Microsoft Corp (MSFT.O) forecast Tuesday that revenue will grow double-digit this fiscal year, driven by demand for cloud computing services and sending shares up 5%.
The strong outlook suggests Microsoft benefits from the pandemic-led shift to the hybrid work model and comes at a time when investors are gearing up for an economic slowdown, with inflation roaring and consumer spending cuts.
Bob O’Donnell, an analyst at Technalysis Research, said Microsoft’s forecast shows that despite negative economic trends, companies continue to do more business and work online.
“I don’t think it’s unique to Microsoft,” he said about the outlook. “Microsoft is extraordinarily well positioned because of the range of businesses it has and the critical role their software and computing services play for organizations.”
Despite the optimistic forecast for the fiscal year starting July 1, Microsoft results for the fourth quarter amounted to a slight miss, hurt by a stronger dollar, slowing sales of PCs and lower advertiser spending.
Still, Microsoft had its best quarter for its cloud business with record bookings for its cloud service called Azure, said Brett Iversen, Microsoft’s general manager of investor relations.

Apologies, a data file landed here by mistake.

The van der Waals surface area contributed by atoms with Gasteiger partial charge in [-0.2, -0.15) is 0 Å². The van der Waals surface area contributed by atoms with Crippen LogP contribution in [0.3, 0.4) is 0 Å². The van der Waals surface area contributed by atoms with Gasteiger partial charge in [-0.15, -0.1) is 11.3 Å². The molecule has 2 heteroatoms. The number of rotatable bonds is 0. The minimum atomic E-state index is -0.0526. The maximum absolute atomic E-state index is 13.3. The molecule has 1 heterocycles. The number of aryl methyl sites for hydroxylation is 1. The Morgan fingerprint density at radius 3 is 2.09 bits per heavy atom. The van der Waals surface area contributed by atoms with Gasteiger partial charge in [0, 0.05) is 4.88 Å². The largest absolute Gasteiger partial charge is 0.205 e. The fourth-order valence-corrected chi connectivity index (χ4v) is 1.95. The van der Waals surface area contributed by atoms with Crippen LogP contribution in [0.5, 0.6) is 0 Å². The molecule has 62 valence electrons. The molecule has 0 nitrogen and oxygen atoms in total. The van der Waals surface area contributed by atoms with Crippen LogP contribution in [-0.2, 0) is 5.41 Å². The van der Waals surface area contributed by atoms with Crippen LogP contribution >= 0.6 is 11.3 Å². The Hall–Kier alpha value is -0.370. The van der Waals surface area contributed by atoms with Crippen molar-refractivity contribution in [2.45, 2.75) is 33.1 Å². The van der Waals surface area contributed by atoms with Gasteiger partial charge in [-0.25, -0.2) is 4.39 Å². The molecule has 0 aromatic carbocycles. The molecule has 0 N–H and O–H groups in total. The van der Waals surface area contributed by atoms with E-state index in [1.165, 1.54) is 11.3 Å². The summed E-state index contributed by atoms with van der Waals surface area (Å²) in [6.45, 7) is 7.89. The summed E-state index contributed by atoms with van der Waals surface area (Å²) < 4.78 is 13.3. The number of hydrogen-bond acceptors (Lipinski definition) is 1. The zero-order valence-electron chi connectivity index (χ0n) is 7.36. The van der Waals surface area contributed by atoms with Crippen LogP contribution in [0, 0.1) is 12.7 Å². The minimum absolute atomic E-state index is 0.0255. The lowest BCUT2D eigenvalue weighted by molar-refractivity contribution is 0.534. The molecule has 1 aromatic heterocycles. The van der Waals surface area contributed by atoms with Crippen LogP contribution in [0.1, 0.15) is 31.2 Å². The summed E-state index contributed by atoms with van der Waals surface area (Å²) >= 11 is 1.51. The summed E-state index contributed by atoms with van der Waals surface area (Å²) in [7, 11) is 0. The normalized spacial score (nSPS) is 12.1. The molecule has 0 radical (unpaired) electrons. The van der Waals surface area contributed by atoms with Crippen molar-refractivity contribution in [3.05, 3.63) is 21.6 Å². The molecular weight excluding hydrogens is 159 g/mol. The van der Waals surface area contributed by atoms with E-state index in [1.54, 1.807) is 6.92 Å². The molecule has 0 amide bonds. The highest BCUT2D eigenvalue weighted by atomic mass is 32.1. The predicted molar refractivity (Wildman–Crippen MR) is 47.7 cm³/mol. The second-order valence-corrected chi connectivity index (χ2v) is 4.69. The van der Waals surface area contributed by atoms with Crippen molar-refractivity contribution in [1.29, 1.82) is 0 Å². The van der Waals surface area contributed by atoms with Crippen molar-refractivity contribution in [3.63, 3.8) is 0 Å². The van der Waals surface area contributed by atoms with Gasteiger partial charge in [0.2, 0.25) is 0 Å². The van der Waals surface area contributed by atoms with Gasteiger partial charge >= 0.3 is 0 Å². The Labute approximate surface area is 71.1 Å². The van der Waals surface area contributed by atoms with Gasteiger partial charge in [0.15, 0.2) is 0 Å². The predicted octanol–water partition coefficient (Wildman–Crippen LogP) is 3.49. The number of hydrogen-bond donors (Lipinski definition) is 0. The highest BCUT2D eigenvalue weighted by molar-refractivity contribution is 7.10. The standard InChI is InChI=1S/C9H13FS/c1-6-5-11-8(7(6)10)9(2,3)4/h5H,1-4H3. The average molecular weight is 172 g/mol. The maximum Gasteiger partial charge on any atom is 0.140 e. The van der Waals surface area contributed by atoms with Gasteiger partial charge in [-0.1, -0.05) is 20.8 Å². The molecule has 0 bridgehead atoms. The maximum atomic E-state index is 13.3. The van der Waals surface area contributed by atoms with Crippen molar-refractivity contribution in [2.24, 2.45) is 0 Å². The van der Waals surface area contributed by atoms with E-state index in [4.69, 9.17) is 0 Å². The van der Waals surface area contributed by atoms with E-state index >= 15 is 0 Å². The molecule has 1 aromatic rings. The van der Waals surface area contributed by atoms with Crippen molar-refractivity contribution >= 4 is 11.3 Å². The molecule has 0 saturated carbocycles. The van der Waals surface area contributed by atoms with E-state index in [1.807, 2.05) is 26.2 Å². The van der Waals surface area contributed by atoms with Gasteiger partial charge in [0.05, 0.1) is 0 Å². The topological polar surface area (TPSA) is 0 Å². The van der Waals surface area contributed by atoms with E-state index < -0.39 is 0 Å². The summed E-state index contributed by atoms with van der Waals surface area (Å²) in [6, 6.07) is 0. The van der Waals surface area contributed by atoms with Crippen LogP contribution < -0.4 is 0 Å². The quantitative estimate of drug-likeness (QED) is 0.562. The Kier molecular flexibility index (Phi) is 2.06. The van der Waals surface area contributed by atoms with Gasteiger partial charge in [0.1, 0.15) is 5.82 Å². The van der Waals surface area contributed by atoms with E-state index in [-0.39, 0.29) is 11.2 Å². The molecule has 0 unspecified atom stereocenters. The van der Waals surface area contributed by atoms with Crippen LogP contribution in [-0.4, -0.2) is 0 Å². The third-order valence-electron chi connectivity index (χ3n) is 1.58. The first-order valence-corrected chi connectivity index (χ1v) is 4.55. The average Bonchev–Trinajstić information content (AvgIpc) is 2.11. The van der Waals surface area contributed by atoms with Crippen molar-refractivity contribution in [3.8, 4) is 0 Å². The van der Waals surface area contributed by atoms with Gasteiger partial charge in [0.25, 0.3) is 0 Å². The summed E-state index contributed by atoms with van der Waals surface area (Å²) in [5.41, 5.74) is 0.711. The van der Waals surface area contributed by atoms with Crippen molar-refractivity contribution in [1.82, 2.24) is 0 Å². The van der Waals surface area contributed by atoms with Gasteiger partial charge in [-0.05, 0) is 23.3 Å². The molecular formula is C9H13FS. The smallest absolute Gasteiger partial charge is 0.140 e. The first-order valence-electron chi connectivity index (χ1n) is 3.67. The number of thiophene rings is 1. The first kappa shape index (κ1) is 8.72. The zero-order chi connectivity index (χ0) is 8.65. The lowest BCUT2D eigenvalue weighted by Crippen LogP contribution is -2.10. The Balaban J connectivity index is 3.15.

Microsoft faces pressure from a strong greenback as it gets nearly half its revenue from outside the United States. This led the company to lower its fourth-quarter profit and revenue forecast in June. Shares of Washington-based company Redmond have fallen nearly 25 per cent this year.
The US dollar index rose more than 2% in the quarter ended June and nearly 12% this year, compared to a 1% decline a year ago in the same period.
Without the strong dollar, the company’s 12% year-over-year revenue growth would have been four per cent higher, Iverson told Reuters. Three main factors reduced fourth-quarter revenue by approximately $1 billion.
Foreign exchange negatively impacted revenue by approximately $600 million. The downturn in the PC market impacted Windows OEM revenue by more than $300 million. And the slowdown in ad spending hit LinkedIn and search and news ad revenue by more than $100 million.